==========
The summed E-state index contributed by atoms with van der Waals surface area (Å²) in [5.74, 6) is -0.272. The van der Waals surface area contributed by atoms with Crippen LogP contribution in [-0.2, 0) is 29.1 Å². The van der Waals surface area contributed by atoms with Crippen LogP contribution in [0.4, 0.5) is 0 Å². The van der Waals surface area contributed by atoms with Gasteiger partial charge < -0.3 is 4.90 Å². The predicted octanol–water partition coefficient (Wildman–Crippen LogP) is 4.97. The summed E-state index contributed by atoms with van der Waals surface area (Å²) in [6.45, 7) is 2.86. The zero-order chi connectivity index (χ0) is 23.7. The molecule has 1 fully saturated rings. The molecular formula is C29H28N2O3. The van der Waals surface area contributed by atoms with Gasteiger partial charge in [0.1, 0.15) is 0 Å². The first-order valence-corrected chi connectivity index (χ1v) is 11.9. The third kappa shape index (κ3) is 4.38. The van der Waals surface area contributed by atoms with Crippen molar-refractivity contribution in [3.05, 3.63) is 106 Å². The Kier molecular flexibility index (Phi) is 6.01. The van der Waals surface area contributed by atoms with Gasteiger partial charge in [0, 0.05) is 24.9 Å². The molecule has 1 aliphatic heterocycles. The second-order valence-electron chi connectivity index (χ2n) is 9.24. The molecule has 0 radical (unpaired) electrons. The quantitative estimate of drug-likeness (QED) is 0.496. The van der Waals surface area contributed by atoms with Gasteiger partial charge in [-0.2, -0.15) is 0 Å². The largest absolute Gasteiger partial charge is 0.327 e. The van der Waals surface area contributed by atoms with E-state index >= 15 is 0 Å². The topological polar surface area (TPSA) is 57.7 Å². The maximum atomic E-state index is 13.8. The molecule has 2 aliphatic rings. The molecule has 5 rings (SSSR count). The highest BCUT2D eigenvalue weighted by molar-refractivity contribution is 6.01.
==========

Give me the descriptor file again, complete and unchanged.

The summed E-state index contributed by atoms with van der Waals surface area (Å²) in [5.74, 6) is -0.272. The van der Waals surface area contributed by atoms with Crippen LogP contribution in [-0.2, 0) is 29.1 Å². The van der Waals surface area contributed by atoms with Crippen LogP contribution in [0.4, 0.5) is 0 Å². The van der Waals surface area contributed by atoms with Gasteiger partial charge < -0.3 is 4.90 Å². The predicted octanol–water partition coefficient (Wildman–Crippen LogP) is 4.97. The summed E-state index contributed by atoms with van der Waals surface area (Å²) in [6.45, 7) is 2.86. The zero-order chi connectivity index (χ0) is 23.7. The molecule has 1 fully saturated rings. The molecular formula is C29H28N2O3. The van der Waals surface area contributed by atoms with Gasteiger partial charge in [0.1, 0.15) is 0 Å². The first-order valence-corrected chi connectivity index (χ1v) is 11.9. The third kappa shape index (κ3) is 4.38. The van der Waals surface area contributed by atoms with Crippen molar-refractivity contribution in [3.05, 3.63) is 106 Å². The Kier molecular flexibility index (Phi) is 6.01. The van der Waals surface area contributed by atoms with Gasteiger partial charge in [0, 0.05) is 24.9 Å². The molecule has 1 aliphatic heterocycles. The second-order valence-electron chi connectivity index (χ2n) is 9.24. The molecule has 0 radical (unpaired) electrons. The quantitative estimate of drug-likeness (QED) is 0.496. The van der Waals surface area contributed by atoms with Gasteiger partial charge in [-0.2, -0.15) is 0 Å². The largest absolute Gasteiger partial charge is 0.327 e. The van der Waals surface area contributed by atoms with E-state index >= 15 is 0 Å². The topological polar surface area (TPSA) is 57.7 Å². The maximum atomic E-state index is 13.8. The molecule has 2 aliphatic rings. The molecule has 5 rings (SSSR count). The highest BCUT2D eigenvalue weighted by molar-refractivity contribution is 6.01.